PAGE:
We rode for hours. We knew Markida would be hot on our heels, and we wanted to get as much distance between us and the village as possible, but by the time the sun was in its downward slope, our stomachs were rumbling, and neither of us had thought to bring food.
Karina stirred on my shoulder, and sat up, just as Telion started.
“Look! Smoke. It looks like a campfire.” He exclaimed. I frowned.
“I wonder who’s out here with a fire.”
“Does it really matter? They might have food!” He spurred his horse forward.
“Wait! What if they’re bandits…. or something?” I sighed, and set off after him. Maybe we’d be lucky, and they’d just be friendly travellers. Somehow I doubted it though.
We stopped just outside the clearing, and watched them through the bushes. Around a campfire was a group of fifteen or so mean looking men and woman. I turned to Telion.
“They may have food, but I don’t think I want to go ask for it. Come, let’s go. I’m sure we’ll be able to find a village or something.” I whispered, pulling on his arm.
The bushes behind us rustle, and I loosen my knives in their sheaths. A man stumbled out, swaying like he’d had too much to drink. He stopped short when he saw us.
“Oh look, a couple of peepers… Hey! Donn! Come see what I’ve found here.” He called. One of the men by the fire staggered to his feet.
“This had better be good.” He muttered as he crashed through the undergrowth. He stopped short when he saw us. “Well, well, well.” He smiled slowly.
“I’m sorry.” I said, watching them warily, slowly moving backwards toward the horses. “We were hungry and saw the smoke from your fire.”
“I’d give a pretty thing like you something to eat.” The first man leered, and they both laughed. I felt Telion tense beside me.
“We’ll be going now.” He said coldly.
“Oh, I don’t think so.” Donn said, drawing his sword. “You’re not going anywhere.”
Karina leapt out of the bushes, embedding his teeth and claws into the man’s arm. He cried out, and I quickly silenced him with my knife, but it was too late. Shouts came from the camp, and footsteps thudded closer.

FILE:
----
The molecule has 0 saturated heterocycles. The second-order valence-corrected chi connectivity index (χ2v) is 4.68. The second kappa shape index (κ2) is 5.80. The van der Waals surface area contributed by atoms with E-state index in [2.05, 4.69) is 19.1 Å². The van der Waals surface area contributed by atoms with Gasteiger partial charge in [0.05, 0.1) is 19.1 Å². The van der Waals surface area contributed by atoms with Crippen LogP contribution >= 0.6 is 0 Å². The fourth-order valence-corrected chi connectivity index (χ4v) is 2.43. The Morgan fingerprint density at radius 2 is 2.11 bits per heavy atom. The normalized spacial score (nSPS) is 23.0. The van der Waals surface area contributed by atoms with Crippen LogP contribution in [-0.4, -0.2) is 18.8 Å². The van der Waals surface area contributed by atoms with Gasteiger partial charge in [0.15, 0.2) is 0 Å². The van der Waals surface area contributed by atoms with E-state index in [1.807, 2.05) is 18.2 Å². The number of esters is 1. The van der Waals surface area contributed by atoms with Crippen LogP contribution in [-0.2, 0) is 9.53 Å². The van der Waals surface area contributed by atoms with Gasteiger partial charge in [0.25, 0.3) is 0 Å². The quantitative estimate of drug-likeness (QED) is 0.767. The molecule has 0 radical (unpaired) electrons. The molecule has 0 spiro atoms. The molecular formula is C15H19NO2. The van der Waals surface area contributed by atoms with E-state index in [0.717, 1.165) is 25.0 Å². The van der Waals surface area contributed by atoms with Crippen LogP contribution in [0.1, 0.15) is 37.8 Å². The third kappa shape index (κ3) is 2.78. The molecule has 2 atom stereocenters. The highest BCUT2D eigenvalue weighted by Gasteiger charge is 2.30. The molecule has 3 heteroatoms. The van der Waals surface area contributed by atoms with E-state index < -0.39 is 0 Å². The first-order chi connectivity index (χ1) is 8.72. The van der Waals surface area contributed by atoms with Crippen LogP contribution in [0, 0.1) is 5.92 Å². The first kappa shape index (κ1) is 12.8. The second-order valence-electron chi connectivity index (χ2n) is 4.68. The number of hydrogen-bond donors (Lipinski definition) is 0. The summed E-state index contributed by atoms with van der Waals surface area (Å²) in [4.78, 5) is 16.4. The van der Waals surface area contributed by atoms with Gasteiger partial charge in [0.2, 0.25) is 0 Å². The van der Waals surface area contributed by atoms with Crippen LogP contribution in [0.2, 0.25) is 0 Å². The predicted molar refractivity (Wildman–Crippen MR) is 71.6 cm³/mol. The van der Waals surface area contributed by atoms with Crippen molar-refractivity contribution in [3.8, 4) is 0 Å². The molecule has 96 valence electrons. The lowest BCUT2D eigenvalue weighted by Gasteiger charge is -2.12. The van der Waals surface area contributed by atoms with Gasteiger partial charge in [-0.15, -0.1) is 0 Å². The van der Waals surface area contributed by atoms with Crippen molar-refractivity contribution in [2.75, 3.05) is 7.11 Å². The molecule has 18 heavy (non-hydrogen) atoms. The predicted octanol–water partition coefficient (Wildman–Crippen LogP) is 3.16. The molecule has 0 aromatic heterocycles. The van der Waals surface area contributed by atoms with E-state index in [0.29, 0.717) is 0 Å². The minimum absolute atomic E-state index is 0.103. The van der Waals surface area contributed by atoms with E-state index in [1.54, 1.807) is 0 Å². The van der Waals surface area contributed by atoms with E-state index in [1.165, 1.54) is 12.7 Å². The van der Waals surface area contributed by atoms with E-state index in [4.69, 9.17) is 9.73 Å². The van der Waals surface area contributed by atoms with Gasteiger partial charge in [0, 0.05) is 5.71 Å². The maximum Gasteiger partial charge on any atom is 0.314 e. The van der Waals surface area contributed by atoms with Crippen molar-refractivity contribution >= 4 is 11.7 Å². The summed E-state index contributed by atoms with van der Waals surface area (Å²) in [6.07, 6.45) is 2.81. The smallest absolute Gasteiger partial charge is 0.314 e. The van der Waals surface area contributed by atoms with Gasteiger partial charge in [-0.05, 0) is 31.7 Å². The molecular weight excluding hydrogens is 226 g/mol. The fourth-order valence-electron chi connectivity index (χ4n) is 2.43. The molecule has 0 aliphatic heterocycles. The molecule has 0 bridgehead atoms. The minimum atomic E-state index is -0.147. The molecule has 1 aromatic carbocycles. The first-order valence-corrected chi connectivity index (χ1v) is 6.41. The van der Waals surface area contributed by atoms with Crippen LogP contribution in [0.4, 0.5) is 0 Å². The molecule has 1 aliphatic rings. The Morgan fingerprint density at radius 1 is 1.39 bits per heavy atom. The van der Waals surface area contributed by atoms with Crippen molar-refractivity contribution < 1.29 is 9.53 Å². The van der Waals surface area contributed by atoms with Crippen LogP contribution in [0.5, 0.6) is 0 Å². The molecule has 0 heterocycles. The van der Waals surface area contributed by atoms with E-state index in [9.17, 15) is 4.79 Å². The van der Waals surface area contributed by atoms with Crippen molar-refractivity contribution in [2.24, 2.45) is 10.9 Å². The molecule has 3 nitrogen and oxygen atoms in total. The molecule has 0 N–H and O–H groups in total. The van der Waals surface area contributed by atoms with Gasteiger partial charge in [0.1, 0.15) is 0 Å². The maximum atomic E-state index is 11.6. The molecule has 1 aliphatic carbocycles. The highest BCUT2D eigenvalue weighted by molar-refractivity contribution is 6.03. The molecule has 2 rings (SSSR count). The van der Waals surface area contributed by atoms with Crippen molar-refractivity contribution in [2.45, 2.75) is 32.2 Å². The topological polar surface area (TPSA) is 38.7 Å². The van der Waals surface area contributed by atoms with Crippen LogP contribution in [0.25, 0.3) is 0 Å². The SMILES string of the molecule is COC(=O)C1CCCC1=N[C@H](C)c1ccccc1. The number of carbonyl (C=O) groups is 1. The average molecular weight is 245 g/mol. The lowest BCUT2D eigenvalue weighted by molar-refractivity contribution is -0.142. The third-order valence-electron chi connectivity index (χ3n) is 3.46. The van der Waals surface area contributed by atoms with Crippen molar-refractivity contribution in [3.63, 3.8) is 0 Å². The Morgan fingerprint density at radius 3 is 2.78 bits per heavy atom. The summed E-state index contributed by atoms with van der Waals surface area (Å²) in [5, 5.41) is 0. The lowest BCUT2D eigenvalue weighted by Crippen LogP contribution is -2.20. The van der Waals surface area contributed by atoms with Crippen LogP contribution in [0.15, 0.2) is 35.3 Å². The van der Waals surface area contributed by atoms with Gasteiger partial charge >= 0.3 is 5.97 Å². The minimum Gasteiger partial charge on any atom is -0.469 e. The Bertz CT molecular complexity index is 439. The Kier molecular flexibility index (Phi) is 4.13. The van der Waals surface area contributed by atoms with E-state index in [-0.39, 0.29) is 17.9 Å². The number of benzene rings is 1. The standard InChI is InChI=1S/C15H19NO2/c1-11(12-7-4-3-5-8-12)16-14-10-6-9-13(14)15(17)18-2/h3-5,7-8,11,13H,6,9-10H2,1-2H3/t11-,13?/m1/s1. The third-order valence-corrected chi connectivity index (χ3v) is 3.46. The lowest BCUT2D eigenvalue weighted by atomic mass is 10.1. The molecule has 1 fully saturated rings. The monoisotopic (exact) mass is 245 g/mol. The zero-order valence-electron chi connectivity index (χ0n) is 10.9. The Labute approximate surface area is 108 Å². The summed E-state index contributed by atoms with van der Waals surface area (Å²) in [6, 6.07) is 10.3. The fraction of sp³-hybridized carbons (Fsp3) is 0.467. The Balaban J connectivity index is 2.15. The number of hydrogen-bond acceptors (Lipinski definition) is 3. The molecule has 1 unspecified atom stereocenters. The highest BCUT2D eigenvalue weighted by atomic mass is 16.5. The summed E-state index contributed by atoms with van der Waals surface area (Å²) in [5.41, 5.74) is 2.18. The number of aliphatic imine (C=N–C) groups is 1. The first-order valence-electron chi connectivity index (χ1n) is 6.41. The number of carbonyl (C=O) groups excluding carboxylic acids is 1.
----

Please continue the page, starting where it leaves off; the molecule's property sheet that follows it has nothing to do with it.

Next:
I turned to the first man, but Telion had already dealt with him, sending him reeling back with a swift stroke from his axe. It was small, a mere woodsman’s tool, but deadly enough. We turned to face the oncoming enemy.
I charged in, knives flashing, slicing through skin and leaving bodies in my wake, but they were strong and used to battles. I caught sight of Telion from the corner of my eye, and he shouted.
I hit the ground just in time, and those around me went flying. I jumped up.
“Thanks!” I yelled, but he’d already turned his attention elsewhere, firing his magic at another group of attackers.
I turned my attention back to those lying around me. Many were either dead, or knocked out, but a few staggered up. I dodged their blows, embedding my blades into their necks. There were so many though, and I felt myself being pushed back.
All of a sudden I felt a sharp sting on my arm. I turned to see a man armed with a beautiful dragonstone sword, my blood dripping from the tip. I spun, kicking the man in the throat, and sending him flying into a tree. I picked the sword up from his limp fingers. It was a single edged, slightly curved blade, supple and strong. I took a moment to check the wound on my arm. It was shallow, a neat line across my elbow. It would be fine for now. The tables had turned, this was the weapon I’d been trained in, and this is how I could win the fight.